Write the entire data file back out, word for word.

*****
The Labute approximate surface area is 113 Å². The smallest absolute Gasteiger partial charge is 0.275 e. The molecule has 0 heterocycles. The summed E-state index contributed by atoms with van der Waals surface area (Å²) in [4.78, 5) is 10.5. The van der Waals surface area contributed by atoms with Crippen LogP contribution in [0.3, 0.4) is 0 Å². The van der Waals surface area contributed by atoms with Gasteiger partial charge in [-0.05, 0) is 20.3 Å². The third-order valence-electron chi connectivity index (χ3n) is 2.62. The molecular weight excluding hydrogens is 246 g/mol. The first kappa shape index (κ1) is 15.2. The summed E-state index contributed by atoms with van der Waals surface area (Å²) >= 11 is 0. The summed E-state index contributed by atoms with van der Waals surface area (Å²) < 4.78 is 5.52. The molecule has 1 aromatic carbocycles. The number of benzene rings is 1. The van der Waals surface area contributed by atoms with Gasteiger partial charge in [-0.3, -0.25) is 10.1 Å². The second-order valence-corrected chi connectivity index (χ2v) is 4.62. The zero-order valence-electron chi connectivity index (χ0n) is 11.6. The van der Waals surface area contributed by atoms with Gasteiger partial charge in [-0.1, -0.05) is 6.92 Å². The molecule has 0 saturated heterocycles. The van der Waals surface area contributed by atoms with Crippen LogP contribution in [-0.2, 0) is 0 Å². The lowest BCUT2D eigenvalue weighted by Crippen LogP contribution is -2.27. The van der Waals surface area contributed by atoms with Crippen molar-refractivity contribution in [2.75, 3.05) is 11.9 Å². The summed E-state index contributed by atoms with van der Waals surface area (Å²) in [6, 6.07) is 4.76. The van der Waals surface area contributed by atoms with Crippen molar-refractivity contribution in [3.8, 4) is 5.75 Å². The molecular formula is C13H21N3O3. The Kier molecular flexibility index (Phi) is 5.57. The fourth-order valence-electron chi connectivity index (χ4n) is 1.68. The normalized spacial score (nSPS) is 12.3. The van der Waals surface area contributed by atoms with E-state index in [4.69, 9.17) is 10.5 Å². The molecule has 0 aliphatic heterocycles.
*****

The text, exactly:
The Labute approximate surface area is 113 Å². The smallest absolute Gasteiger partial charge is 0.275 e. The molecule has 0 heterocycles. The summed E-state index contributed by atoms with van der Waals surface area (Å²) in [4.78, 5) is 10.5. The van der Waals surface area contributed by atoms with Crippen LogP contribution in [0.3, 0.4) is 0 Å². The van der Waals surface area contributed by atoms with Gasteiger partial charge in [-0.05, 0) is 20.3 Å². The third-order valence-electron chi connectivity index (χ3n) is 2.62. The molecular weight excluding hydrogens is 246 g/mol. The first kappa shape index (κ1) is 15.2. The summed E-state index contributed by atoms with van der Waals surface area (Å²) >= 11 is 0. The summed E-state index contributed by atoms with van der Waals surface area (Å²) < 4.78 is 5.52. The molecule has 1 aromatic carbocycles. The number of benzene rings is 1. The van der Waals surface area contributed by atoms with Gasteiger partial charge in [-0.3, -0.25) is 10.1 Å². The second-order valence-corrected chi connectivity index (χ2v) is 4.62. The zero-order valence-electron chi connectivity index (χ0n) is 11.6. The van der Waals surface area contributed by atoms with Gasteiger partial charge in [-0.1, -0.05) is 6.92 Å². The molecule has 0 saturated heterocycles. The van der Waals surface area contributed by atoms with Crippen LogP contribution in [-0.2, 0) is 0 Å². The lowest BCUT2D eigenvalue weighted by Crippen LogP contribution is -2.27. The van der Waals surface area contributed by atoms with Crippen molar-refractivity contribution in [2.75, 3.05) is 11.9 Å². The summed E-state index contributed by atoms with van der Waals surface area (Å²) in [6, 6.07) is 4.76. The van der Waals surface area contributed by atoms with Crippen molar-refractivity contribution in [3.8, 4) is 5.75 Å². The molecular formula is C13H21N3O3. The Kier molecular flexibility index (Phi) is 5.57. The fourth-order valence-electron chi connectivity index (χ4n) is 1.68. The normalized spacial score (nSPS) is 12.3. The van der Waals surface area contributed by atoms with E-state index in [4.69, 9.17) is 10.5 Å². The molecule has 0 aliphatic heterocycles.